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Israel ordered to pay $10m to Egyptian family

By-The Egyptian Gazette | 29 September 2009

In an unprecedented ruling, a Cairo court of appeal Sunday ordered Israel to pay $10 million in compensation to heirs of an Egyptian soldier killed by Israeli tank fire on the Egypt-Israel border five years ago."The Israeli ambassador in Cairo,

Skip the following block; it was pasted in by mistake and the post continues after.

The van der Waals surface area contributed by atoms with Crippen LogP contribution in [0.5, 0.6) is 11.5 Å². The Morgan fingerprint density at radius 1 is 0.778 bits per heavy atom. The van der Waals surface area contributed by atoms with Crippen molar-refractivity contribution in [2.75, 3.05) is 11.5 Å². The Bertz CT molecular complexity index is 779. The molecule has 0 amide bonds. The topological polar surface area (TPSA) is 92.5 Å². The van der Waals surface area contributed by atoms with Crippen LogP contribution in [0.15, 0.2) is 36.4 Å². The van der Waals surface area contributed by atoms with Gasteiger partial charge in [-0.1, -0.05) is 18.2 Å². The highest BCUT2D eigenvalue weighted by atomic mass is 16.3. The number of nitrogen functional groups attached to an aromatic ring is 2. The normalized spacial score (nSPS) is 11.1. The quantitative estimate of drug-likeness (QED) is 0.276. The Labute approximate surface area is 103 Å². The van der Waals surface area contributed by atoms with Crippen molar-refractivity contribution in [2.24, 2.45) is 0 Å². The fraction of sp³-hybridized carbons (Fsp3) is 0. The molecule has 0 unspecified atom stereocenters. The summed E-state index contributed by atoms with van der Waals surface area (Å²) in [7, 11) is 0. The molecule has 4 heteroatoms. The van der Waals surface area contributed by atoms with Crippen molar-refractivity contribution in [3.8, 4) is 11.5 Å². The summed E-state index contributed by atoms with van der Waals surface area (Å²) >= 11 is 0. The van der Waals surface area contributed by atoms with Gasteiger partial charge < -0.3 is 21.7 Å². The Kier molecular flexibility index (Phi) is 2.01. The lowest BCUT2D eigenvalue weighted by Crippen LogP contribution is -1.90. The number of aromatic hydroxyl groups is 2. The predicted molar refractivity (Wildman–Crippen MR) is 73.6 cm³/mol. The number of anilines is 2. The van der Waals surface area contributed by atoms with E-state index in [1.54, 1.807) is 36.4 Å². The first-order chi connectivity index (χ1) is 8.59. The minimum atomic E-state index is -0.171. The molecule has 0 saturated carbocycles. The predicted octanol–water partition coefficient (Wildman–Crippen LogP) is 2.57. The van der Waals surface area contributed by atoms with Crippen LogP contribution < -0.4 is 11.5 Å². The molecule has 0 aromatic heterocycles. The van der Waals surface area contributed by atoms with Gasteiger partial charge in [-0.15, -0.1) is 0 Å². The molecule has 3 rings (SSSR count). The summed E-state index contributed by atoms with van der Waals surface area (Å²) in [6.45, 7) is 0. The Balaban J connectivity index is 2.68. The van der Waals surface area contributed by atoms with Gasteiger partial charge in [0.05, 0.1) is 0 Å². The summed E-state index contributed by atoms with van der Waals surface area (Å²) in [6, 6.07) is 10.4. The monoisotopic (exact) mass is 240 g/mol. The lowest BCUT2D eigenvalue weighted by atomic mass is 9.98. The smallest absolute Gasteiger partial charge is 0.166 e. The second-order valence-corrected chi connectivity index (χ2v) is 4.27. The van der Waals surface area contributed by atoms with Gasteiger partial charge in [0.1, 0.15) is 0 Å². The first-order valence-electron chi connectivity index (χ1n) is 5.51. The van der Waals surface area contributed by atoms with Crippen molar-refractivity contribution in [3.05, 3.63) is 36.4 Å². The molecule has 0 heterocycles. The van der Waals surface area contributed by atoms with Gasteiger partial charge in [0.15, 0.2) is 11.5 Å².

the representative of the state of Israel, is committed to paying $10 million to the family of the Egyptian martyr Amer Abou Bakr Saad, who was wrongly killed for nothing," the court said.It added that the criminal charges against the Israeli ambassador were earllier dropped due to the fact that he had diplomatic immunity."The family of Saad appealed the ruling, calling for the Israeli ambassador to stand trial in the murder of their relative," a legal source told Al-Masry Al-Youm independent daily.The incident occurred on November 17, 2004, when three Egyptian soldiers in the border city of Rafah came under fire from an Israeli tank across the border. Two of the soldiers were killed instantly, while the third suffered injuries. "What the Israeli soldiers did against the Egyptians were a clear violation of the (1978) Camp David accords and the international border accords. This makes the killing of the Egyptian soldiers an intentional not an accidental act," the court said.Egypt and Israel signed a peace treaty in 1979 under the auspices of former US president Jimmy Carter in the US resort of Camp David that ended three decades of war between the two countries. The chief judge said the compensation amount was the same as that set for Libyan agents convicted in the recently concluded Lockerbie airline bombing case. The court cited reports revealing that the Israeli tank crew, who committed the act, consisted of anti-Arab extremists, and that, while the Israeli government did not order the shooting, it was held responsible for it. The Egyptian Interior Ministry was absolved of all responsibility for the incident since the Camp David accords strictly limit Egyptian military forces deployed on the border, preventing the Interior Ministry from supervising the area.
 

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